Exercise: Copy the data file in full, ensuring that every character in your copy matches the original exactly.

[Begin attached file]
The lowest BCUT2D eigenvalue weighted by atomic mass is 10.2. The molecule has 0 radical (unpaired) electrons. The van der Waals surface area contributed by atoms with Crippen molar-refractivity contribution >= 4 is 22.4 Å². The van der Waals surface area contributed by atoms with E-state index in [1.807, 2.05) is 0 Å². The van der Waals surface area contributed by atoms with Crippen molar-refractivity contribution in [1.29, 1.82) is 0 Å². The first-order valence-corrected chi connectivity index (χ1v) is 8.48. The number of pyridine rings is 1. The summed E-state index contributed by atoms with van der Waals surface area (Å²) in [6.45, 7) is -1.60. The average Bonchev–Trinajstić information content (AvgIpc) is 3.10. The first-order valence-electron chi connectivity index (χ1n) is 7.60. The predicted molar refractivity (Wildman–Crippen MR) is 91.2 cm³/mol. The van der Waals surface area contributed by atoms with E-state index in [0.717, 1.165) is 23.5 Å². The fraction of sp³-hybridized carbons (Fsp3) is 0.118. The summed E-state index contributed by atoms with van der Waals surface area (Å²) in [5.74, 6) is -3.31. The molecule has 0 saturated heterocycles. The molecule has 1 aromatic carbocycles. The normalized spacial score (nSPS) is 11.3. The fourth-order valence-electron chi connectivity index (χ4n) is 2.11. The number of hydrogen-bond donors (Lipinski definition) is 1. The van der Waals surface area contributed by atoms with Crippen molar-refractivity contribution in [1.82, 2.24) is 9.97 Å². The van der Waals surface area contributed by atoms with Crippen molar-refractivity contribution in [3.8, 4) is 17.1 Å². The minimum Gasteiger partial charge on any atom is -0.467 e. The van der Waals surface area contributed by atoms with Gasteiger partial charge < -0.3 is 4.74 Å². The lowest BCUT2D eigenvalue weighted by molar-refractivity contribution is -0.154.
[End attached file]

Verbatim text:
The lowest BCUT2D eigenvalue weighted by atomic mass is 10.2. The molecule has 0 radical (unpaired) electrons. The van der Waals surface area contributed by atoms with Crippen molar-refractivity contribution >= 4 is 22.4 Å². The van der Waals surface area contributed by atoms with E-state index in [1.807, 2.05) is 0 Å². The van der Waals surface area contributed by atoms with Crippen molar-refractivity contribution in [1.29, 1.82) is 0 Å². The first-order valence-corrected chi connectivity index (χ1v) is 8.48. The number of pyridine rings is 1. The summed E-state index contributed by atoms with van der Waals surface area (Å²) in [6.45, 7) is -1.60. The average Bonchev–Trinajstić information content (AvgIpc) is 3.10. The first-order valence-electron chi connectivity index (χ1n) is 7.60. The predicted molar refractivity (Wildman–Crippen MR) is 91.2 cm³/mol. The van der Waals surface area contributed by atoms with E-state index in [0.717, 1.165) is 23.5 Å². The fraction of sp³-hybridized carbons (Fsp3) is 0.118. The summed E-state index contributed by atoms with van der Waals surface area (Å²) in [5.74, 6) is -3.31. The molecule has 0 saturated heterocycles. The molecule has 1 aromatic carbocycles. The normalized spacial score (nSPS) is 11.3. The fourth-order valence-electron chi connectivity index (χ4n) is 2.11. The number of hydrogen-bond donors (Lipinski definition) is 1. The van der Waals surface area contributed by atoms with Crippen molar-refractivity contribution in [1.82, 2.24) is 9.97 Å². The van der Waals surface area contributed by atoms with Crippen molar-refractivity contribution in [3.8, 4) is 17.1 Å². The minimum Gasteiger partial charge on any atom is -0.467 e. The van der Waals surface area contributed by atoms with Gasteiger partial charge < -0.3 is 4.74 Å². The lowest BCUT2D eigenvalue weighted by molar-refractivity contribution is -0.154.